|dc.description.abstract||This text explores the significance of perspectives from the cognitive sciences for interdisciplinarity or cross-domain thinking in science, and particularly in geography.
First interdisciplinarity is examined, describing some of the central conditions that such ventures exist under. The interaction between different conceptual systems is identified as a core issue in interdisciplinarity. By focusing on our conceptual systems the dissertation aims to say something general about interdisciplinarity and science, as well as focusing on what may be considered specific to geographic ways of thought.
The conditions for scientific and cross-domain thinking are explored through an examination of the human mind. The problem of relating our mental microstructures to cultural and scientific phenomena is given particular attention. Evolution, it is argued, has given the human mind an ‘intuitive ontology,’ which has significance for science, especially since it incorporates deeply rooted boundaries between knowledge domains. While this is important, it is incomplete as a view of science or of a discipline. The thesis therefore seeks to supply this theory with as much context as possible in order to get a more complete understanding of scientific activities.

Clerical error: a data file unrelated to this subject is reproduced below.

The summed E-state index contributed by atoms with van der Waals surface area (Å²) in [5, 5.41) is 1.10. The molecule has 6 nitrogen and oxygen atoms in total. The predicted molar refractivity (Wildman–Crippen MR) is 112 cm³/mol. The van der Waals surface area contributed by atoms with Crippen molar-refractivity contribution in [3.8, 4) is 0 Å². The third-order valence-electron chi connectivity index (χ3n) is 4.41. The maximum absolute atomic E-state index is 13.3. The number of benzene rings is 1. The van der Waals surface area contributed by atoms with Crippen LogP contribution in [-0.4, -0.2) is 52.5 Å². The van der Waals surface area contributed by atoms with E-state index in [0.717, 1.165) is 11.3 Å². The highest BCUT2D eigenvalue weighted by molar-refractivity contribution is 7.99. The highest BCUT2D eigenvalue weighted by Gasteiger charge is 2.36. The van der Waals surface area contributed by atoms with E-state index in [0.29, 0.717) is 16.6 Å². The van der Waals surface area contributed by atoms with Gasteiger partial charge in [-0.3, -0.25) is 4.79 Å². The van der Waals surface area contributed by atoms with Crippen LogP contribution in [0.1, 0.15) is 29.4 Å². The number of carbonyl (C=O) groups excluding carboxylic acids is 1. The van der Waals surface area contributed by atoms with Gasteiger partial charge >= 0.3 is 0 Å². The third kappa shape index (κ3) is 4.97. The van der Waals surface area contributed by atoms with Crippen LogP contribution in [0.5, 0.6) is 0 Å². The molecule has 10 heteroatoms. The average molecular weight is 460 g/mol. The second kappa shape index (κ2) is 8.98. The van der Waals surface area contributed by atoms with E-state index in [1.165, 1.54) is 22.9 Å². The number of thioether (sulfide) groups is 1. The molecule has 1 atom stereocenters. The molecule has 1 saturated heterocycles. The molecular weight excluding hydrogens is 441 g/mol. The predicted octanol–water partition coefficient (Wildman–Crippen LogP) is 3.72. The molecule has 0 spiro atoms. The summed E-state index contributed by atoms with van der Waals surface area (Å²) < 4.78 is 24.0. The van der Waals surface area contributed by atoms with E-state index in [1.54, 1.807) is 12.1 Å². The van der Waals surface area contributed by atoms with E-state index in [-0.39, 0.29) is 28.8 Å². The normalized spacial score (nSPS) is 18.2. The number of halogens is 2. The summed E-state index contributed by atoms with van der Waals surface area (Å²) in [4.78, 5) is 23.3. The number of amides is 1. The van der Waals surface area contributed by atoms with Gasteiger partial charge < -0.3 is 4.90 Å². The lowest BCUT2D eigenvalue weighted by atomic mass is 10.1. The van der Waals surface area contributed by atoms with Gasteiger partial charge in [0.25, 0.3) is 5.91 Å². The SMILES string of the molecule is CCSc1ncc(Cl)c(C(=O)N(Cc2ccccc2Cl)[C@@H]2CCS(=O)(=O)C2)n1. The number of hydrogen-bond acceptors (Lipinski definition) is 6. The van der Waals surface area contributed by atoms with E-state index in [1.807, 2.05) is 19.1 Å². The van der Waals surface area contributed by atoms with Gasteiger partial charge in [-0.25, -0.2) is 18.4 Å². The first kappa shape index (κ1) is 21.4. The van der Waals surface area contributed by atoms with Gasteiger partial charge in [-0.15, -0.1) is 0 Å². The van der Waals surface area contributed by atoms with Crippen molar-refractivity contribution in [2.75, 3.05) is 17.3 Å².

To establish some features of the geographical way of thought, the intellectual history of the discipline is explored. Three features are particularly emphasised, namely its focus on usefulness, on synthesis, and on visual analysis. These features, it is theorised, form important parts of the explanation for why geographers often have sought to transgress boundaries despite the above mentioned intuitive ontology.
The thesis is mainly a theoretical contribution, but has also an empirical component. The Department of Geography at NTNU, Trondheim is described with a dual focus on intellectual characteristics and socio-cultural characteristics. The purpose of this is to better understand the theory about human cognition and geography in light of the complexities of a concrete case. By treating the Department as a complex adaptive system, the many different factors found to be significant are sought treated within one, relatively unified conceptual system.||nb_NO